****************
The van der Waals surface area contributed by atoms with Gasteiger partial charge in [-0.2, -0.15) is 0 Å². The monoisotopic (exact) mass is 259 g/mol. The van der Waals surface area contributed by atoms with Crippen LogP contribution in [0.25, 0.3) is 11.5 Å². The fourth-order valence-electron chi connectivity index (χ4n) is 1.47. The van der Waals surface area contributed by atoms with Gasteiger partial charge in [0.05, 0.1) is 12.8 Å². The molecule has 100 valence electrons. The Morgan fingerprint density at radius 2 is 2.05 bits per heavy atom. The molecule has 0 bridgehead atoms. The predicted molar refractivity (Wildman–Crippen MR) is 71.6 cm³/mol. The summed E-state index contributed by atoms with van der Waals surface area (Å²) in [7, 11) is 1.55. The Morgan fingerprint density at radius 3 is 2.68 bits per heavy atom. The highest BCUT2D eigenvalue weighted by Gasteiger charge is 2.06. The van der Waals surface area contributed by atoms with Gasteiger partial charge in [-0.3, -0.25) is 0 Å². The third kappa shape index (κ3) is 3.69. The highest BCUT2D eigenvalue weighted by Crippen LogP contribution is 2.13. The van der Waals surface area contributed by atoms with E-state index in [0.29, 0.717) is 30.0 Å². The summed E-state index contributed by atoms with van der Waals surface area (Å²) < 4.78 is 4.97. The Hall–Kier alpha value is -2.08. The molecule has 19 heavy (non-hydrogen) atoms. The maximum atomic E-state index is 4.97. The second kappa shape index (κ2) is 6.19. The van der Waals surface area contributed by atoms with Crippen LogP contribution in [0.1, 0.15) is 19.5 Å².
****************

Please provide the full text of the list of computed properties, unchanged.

The van der Waals surface area contributed by atoms with Gasteiger partial charge in [-0.2, -0.15) is 0 Å². The monoisotopic (exact) mass is 259 g/mol. The van der Waals surface area contributed by atoms with Crippen LogP contribution in [0.25, 0.3) is 11.5 Å². The fourth-order valence-electron chi connectivity index (χ4n) is 1.47. The van der Waals surface area contributed by atoms with Gasteiger partial charge in [0.05, 0.1) is 12.8 Å². The molecule has 100 valence electrons. The Morgan fingerprint density at radius 2 is 2.05 bits per heavy atom. The molecule has 0 bridgehead atoms. The predicted molar refractivity (Wildman–Crippen MR) is 71.6 cm³/mol. The summed E-state index contributed by atoms with van der Waals surface area (Å²) in [7, 11) is 1.55. The Morgan fingerprint density at radius 3 is 2.68 bits per heavy atom. The highest BCUT2D eigenvalue weighted by Gasteiger charge is 2.06. The van der Waals surface area contributed by atoms with Gasteiger partial charge in [-0.3, -0.25) is 0 Å². The third kappa shape index (κ3) is 3.69. The highest BCUT2D eigenvalue weighted by Crippen LogP contribution is 2.13. The van der Waals surface area contributed by atoms with E-state index in [0.29, 0.717) is 30.0 Å². The summed E-state index contributed by atoms with van der Waals surface area (Å²) < 4.78 is 4.97. The Hall–Kier alpha value is -2.08. The molecule has 19 heavy (non-hydrogen) atoms. The maximum atomic E-state index is 4.97. The second kappa shape index (κ2) is 6.19. The van der Waals surface area contributed by atoms with Crippen LogP contribution in [0.1, 0.15) is 19.5 Å².